Hayhurst starts out weak vocally, which is puzzling since her performance as Hope Cladwell in Urinetown and her powerful singing later in this show prove that she is more than capable of projecting. Once she gets going, however, she is a dynamic Violet. Her melt-down in front of the Preacher is mesmerizing and powerful.
It is nice to see Blasland play a girl past puberty this year. She does a fine job as Young Violet, and her scenes with Daly are very moving. Daly is in fine voice hear, and gives a touching performance as the widower who does the best he can raising a young daughter in poverty. It proves that he was wielding the axe that maimed Violet – the blade flying free from the handle and striking her in one of those tragic accidents that tear a parent in two. And yet Violet and her Father only have each other, so they must get past the tragedy and on with the business of raising each other. Violet’s pilgrimage happens after her father’s passing, so we see her relationship with him only in flashbacks. One of my favorite scenes and songs was Luck of the Draw when we saw Father teaching Young Violet how to play Poker as the adult Violet beats Monty and Flick in a game at a bus stop.
Monty is supposed to be a jerk, and Compton plays him exactly as written. Not that we don’t see hope for redemption, but Monty, the only “acceptable” looking (young, thin, white) member of the caravan, has the least attractive personality. In real life Compton and Hayhurst are engaged, which gave the scene in which Monty beds Violet a sense of passion not possible between two performers who felt less physically comfortable together. Flick is the more sympathetic character, and Edwards does a nice job with him.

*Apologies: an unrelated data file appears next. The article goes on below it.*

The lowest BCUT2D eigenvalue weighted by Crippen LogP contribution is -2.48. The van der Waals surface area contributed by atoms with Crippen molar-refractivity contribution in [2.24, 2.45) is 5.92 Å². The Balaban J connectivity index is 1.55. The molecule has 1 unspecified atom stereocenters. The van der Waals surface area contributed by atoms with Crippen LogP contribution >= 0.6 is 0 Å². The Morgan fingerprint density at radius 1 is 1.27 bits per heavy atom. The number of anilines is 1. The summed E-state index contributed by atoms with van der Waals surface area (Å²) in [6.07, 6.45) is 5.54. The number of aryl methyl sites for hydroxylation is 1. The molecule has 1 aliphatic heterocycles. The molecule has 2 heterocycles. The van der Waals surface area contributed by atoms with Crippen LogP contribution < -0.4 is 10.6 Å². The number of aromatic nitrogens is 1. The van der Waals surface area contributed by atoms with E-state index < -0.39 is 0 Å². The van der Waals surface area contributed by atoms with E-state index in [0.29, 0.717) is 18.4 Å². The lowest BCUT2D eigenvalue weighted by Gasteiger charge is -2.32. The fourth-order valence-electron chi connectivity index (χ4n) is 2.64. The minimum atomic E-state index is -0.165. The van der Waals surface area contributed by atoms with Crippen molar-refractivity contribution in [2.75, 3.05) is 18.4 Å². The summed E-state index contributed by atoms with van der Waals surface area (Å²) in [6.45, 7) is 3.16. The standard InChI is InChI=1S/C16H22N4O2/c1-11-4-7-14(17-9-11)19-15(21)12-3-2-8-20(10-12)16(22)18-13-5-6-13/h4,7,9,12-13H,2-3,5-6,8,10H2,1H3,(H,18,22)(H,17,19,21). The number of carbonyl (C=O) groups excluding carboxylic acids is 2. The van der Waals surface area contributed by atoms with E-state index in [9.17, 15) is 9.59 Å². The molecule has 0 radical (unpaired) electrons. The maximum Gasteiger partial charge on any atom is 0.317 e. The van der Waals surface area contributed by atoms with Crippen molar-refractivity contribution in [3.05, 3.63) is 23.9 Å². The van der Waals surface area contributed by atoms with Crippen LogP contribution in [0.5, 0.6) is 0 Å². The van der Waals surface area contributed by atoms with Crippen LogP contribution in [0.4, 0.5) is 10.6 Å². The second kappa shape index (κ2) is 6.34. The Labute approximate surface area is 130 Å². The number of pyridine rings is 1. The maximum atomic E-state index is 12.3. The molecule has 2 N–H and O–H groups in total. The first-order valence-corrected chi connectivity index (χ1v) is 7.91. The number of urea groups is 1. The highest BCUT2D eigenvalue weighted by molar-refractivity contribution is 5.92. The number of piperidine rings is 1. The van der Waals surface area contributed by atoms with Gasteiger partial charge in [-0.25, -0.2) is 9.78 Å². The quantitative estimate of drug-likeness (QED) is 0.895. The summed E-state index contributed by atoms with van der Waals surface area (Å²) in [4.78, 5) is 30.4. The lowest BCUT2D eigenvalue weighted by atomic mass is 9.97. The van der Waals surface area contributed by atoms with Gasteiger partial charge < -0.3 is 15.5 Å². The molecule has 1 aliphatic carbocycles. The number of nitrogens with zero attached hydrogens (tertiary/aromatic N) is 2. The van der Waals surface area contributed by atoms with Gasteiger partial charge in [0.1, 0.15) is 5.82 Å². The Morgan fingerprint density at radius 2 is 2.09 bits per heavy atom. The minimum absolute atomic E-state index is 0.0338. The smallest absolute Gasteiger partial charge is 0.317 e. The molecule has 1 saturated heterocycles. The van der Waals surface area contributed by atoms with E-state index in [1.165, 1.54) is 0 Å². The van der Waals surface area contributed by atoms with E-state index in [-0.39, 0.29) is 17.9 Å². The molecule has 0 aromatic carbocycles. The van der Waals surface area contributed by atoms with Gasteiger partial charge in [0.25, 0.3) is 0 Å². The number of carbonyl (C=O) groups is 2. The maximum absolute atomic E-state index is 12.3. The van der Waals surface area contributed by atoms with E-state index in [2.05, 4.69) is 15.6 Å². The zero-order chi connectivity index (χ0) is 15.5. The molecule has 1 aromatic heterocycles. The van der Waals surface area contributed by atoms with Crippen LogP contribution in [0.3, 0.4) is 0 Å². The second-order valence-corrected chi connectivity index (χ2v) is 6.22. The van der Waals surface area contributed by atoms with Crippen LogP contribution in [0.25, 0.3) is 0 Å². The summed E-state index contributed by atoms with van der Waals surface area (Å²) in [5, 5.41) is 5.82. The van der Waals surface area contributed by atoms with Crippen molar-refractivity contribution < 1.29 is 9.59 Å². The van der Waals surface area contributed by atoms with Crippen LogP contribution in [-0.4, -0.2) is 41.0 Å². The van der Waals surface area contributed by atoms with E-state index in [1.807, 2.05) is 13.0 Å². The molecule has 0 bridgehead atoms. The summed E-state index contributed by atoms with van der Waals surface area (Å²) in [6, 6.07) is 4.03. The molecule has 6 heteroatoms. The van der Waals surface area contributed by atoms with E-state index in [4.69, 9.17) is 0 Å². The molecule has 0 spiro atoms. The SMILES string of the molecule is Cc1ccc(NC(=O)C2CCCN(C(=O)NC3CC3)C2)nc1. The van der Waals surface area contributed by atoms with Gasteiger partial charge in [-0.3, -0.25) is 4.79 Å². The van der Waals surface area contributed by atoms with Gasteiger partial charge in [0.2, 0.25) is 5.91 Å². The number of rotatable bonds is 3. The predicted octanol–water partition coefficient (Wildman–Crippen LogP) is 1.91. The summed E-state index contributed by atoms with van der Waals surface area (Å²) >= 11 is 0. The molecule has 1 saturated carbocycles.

Breen is excellent as the Preacher, a man who has gained everything the world holds valuable and lost his soul in the process. The scene in Act II when we see and hear the Preacher and the Philadelphia choir he has hired to sing with him on his program rehearse Raise Me Up is very well staged. The Choir, led by Tift as Lula, consists of the entire cast except for Hayhurst and Breen. Their entrance got a big hand (you’ll see why). Then they come out into the audience, creating true surround sound with Tesori’s rousing music.
Tesori, who is best known for her new songs for the score of Thoroughly Modern Millie won my heart with her phenomenal Caroline, or Change. Violet has much more of the unique energy of Caroline... even though it will never be the commercial money-maker that ...Millie is.
Michael McAssey is the musical director and keyboardist here, providing strong off-stage instrumental support with his four piece band. Abe Phelps has wiped the stage clean except for a large revolving staircase that serves many purposes. Jonathan Knipscher has designed effective costumes for this unglamorous show.
Violet is a decidedly unconventional and noncommercial musical. There are no big dance numbers, and while there is a happy ending it is hard won and the majority of the show depicts tough and gritty reality. It is a pleasure to have a local theatre willing to present strong productions of alternative musical theatre. Take a chance on Violet. I think you’ll be glad you did.
Violet runs through August 19 at the Theater Barn, located on Rt. 20 just west of the town of New Lebanon, NY. The show runs two hours and fifteen minutes with one intermission. There is one bedroom scene, some rough racial language, and difficult emotional scenes which make me recommend that you leave children under 13 at home. However I attended with a pair of 14-year-olds who enjoyed it thoroughly, so do bring your teens. Call the box office at 518-794-8989 for tickets and information.
copyright Gail M. Burns, 2007